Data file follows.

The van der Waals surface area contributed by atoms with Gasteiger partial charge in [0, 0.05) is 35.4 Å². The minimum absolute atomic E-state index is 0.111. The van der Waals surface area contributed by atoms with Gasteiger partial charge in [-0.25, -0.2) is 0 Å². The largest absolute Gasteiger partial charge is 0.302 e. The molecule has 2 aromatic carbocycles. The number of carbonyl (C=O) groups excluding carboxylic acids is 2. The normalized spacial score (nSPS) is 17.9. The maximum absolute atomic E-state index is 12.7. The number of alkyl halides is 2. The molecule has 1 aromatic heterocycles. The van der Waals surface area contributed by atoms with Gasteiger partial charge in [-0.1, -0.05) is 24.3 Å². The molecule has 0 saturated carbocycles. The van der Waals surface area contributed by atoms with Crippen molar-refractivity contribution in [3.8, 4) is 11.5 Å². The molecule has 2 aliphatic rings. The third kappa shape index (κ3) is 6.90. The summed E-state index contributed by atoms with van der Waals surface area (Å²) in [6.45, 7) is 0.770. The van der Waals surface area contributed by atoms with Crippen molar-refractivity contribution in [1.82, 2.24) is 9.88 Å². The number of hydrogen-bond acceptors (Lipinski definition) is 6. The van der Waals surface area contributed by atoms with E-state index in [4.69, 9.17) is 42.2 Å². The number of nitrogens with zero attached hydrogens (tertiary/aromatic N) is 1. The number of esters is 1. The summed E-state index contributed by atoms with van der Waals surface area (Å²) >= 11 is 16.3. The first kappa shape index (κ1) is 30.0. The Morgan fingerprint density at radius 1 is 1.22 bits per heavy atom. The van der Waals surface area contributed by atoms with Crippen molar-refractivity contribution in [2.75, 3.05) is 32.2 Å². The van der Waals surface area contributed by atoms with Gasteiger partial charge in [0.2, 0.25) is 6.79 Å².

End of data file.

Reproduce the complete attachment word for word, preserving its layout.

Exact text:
The van der Waals surface area contributed by atoms with Gasteiger partial charge in [0, 0.05) is 35.4 Å². The minimum absolute atomic E-state index is 0.111. The van der Waals surface area contributed by atoms with Gasteiger partial charge in [-0.25, -0.2) is 0 Å². The largest absolute Gasteiger partial charge is 0.302 e. The molecule has 2 aromatic carbocycles. The number of carbonyl (C=O) groups excluding carboxylic acids is 2. The normalized spacial score (nSPS) is 17.9. The maximum absolute atomic E-state index is 12.7. The number of alkyl halides is 2. The molecule has 1 aromatic heterocycles. The van der Waals surface area contributed by atoms with Gasteiger partial charge in [-0.1, -0.05) is 24.3 Å². The molecule has 0 saturated carbocycles. The van der Waals surface area contributed by atoms with Crippen molar-refractivity contribution in [3.8, 4) is 11.5 Å². The molecule has 2 aliphatic rings. The third kappa shape index (κ3) is 6.90. The summed E-state index contributed by atoms with van der Waals surface area (Å²) in [6.45, 7) is 0.770. The van der Waals surface area contributed by atoms with Crippen molar-refractivity contribution in [1.82, 2.24) is 9.88 Å². The number of hydrogen-bond acceptors (Lipinski definition) is 6. The van der Waals surface area contributed by atoms with E-state index in [4.69, 9.17) is 42.2 Å². The number of nitrogens with zero attached hydrogens (tertiary/aromatic N) is 1. The number of esters is 1. The summed E-state index contributed by atoms with van der Waals surface area (Å²) >= 11 is 16.3. The first kappa shape index (κ1) is 30.0. The Morgan fingerprint density at radius 1 is 1.22 bits per heavy atom. The van der Waals surface area contributed by atoms with Crippen molar-refractivity contribution in [2.75, 3.05) is 32.2 Å². The van der Waals surface area contributed by atoms with Gasteiger partial charge in [0.2, 0.25) is 6.79 Å².